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Clay Tippins makes a Super Bowl-sized splash in Georgia gov race


Republican Clay Tippins will make his TV debut in the race for Georgia governor on Super Bowl Sunday with a 60-second ad during the most-watched television program of the year.

The former collegiate swimmer is looking to make a big splash in a crowded GOP race that includes Lt. Gov. Casey Cagle and Secretary of State Brian Kemp, and his ad takes direct aim at those better-known rivals. 

With the $250,000 ad buy, Tippins becomes the first candidate for governor to launch television ads this election cycle. The ad will air Sunday in the Albany, Columbus and Macon media markets and debut Monday in the more expensive Atlanta market.

It highlights Tippins’ background as a standout swimmer at Stanford and a Navy SEAL, then shows lookalikes of his opponents flailing in a swimming pool and watching through binoculars as a seal flops on the sand. 

And it touts Tippins’ experience building a “multinational $500 million business” before showing an actor portraying Cagle, who got his start as a tuxedo store owner, wearing a powder-blue tux draped by a tape measure. 

“Georgia is the greatest state in America” Tippins says at the ad’s end. “But why can’t all of our children read? Why is Atlanta still the sex-trafficking capital of the country? Why are we still running government pretty much the same way we did 50 years ago?”

He’s launching the ad even as some conservatives are boycotting the National Football League over its response to some players who kneel during the national anthem. The Georgia Senate voted unanimously to condemn the NFL over its refusal to run an advertisement from a veterans group even though Atlanta will host the Super Bowl next year.

Tippins nodded to the unrest over the NFL, saying in a statement that he recognized the “cultural significance of the Super Bowl throughout America, but particularly in Georgia.”

“Our team saw this Super Bowl ad as a way for me to connect with voters in Georgia,” he added, “and to stand with President Trump on why it is important to stand and respect our national anthem at every sporting event, especially the Super Bowl.”

Tippins is trying to carve out a lane as an outsider in the race to succeed Gov. Nathan Deal.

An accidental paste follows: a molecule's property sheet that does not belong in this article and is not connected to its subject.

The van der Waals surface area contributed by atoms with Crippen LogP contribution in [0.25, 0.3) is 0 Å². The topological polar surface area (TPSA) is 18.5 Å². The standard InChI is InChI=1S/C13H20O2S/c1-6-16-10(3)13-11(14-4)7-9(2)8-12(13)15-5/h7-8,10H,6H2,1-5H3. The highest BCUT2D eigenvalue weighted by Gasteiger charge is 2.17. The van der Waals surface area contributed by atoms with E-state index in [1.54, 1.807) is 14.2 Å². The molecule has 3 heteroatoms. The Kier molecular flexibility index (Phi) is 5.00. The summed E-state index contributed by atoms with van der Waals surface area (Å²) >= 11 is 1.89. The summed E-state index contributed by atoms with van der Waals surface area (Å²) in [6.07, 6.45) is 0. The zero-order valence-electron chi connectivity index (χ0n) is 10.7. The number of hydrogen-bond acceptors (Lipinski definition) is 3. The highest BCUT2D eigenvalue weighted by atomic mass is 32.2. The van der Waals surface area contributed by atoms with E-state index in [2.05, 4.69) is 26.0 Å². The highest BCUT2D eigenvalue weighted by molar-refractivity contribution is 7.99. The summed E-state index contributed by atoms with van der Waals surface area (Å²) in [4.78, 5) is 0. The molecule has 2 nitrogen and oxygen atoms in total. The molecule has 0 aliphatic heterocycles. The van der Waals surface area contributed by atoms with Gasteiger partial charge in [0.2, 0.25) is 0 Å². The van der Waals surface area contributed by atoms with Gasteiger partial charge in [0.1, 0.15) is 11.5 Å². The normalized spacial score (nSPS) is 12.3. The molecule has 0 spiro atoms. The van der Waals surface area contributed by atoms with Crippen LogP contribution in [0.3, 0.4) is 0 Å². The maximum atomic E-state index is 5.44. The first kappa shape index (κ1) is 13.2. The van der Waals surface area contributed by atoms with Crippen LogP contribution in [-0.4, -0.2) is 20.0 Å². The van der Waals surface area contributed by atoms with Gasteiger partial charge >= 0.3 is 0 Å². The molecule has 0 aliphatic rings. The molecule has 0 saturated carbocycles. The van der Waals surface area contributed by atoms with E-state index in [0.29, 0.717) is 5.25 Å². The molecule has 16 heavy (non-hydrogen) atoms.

He’s the only major GOP contender who refused a pledge to sign the “religious liberty” measure that Deal vetoed. He’s blasted his rivals for their “cozy relationship” with powerful utilities. And he’s criticized Cagle for failing to strike a compromise on a long-stalled adoption overhaul.

Along with Cagle and Kemp, former state Sen. Hunter Hill and state Sen. Michael Williams are in the GOP race. Two Democrats – former House Minority Leader Stacey Abrams and ex-state Rep. Stacey Evans – are also in the contest. 

The spot was produced by Fred Davis, the Hollywood adsmith with a long history of making waves in Georgia political races. 

He honed David Perdue’s image as a jean-jacketed outsider – and his opponents as hapless crying babies - in the 2014 U.S. Senate contest. And he developed the long biographical commercial that depicted Roy Barnes as a towering, crown-wielding rat in his 2002 race against Sonny Perdue.

In that contest, the image of “King Roy” caught fire even though Sonny Perdue only had enough cash to get his ad on TV during the wee hours. 

In this race, Tippins has signaled he’s got the cash to get his message out: His campaign said he’s amassed about $2 million since entering the race in November.

Keep reading other stories about Georgia’s elections from this week:

More: Why Georgia Democrats are zeroing in on Atlanta’s suburbs 

More: Georgia conservatives fear a Trump betrayal on immigration 

More: How far Georgia will go to snare Amazon remains a mystery 

More: Deadline Day: What to watch as Georgia candidates file campaign cash  

More: A cutting new fight over paper ballots erupts in Georgia gov race  

More: Georgia Senate condemns NFL ahead of Atlanta’s Super Bowl date  

More: Evans faces criticism for ‘tone deaf’ MLK video  


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About the Author

Greg Bluestein is a political reporter who covers the governor's office and state politics for The Atlanta Journal-Constitution.